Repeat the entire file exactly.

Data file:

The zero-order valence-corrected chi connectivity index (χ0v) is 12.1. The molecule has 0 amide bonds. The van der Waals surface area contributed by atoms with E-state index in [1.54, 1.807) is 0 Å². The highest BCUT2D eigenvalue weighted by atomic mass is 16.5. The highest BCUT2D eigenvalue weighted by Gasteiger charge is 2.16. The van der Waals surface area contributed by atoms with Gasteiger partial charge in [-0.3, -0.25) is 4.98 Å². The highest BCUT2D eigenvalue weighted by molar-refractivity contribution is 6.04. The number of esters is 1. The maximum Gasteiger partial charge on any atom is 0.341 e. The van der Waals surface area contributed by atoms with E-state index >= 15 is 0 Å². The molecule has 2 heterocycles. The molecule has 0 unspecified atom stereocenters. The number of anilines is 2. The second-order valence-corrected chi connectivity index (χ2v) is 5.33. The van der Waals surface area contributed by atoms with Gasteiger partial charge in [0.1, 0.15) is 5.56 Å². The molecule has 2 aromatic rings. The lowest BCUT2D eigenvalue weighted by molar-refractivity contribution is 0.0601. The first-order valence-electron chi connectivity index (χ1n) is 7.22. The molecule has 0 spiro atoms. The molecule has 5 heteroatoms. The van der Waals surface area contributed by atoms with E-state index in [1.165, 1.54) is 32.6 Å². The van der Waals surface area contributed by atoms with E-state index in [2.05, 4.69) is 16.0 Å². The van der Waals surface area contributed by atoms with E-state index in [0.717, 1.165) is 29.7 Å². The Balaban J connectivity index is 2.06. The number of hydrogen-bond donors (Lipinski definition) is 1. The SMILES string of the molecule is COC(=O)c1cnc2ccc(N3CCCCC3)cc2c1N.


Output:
The zero-order valence-corrected chi connectivity index (χ0v) is 12.1. The molecule has 0 amide bonds. The van der Waals surface area contributed by atoms with E-state index in [1.54, 1.807) is 0 Å². The highest BCUT2D eigenvalue weighted by atomic mass is 16.5. The highest BCUT2D eigenvalue weighted by Gasteiger charge is 2.16. The van der Waals surface area contributed by atoms with Gasteiger partial charge in [-0.3, -0.25) is 4.98 Å². The highest BCUT2D eigenvalue weighted by molar-refractivity contribution is 6.04. The number of esters is 1. The maximum Gasteiger partial charge on any atom is 0.341 e. The van der Waals surface area contributed by atoms with E-state index >= 15 is 0 Å². The molecule has 2 heterocycles. The molecule has 0 unspecified atom stereocenters. The number of anilines is 2. The second-order valence-corrected chi connectivity index (χ2v) is 5.33. The van der Waals surface area contributed by atoms with Gasteiger partial charge in [0.1, 0.15) is 5.56 Å². The molecule has 2 aromatic rings. The lowest BCUT2D eigenvalue weighted by molar-refractivity contribution is 0.0601. The first-order valence-electron chi connectivity index (χ1n) is 7.22. The molecule has 0 spiro atoms. The molecule has 5 heteroatoms. The van der Waals surface area contributed by atoms with E-state index in [1.165, 1.54) is 32.6 Å². The van der Waals surface area contributed by atoms with E-state index in [2.05, 4.69) is 16.0 Å². The van der Waals surface area contributed by atoms with E-state index in [0.717, 1.165) is 29.7 Å². The Balaban J connectivity index is 2.06. The number of hydrogen-bond donors (Lipinski definition) is 1. The SMILES string of the molecule is COC(=O)c1cnc2ccc(N3CCCCC3)cc2c1N.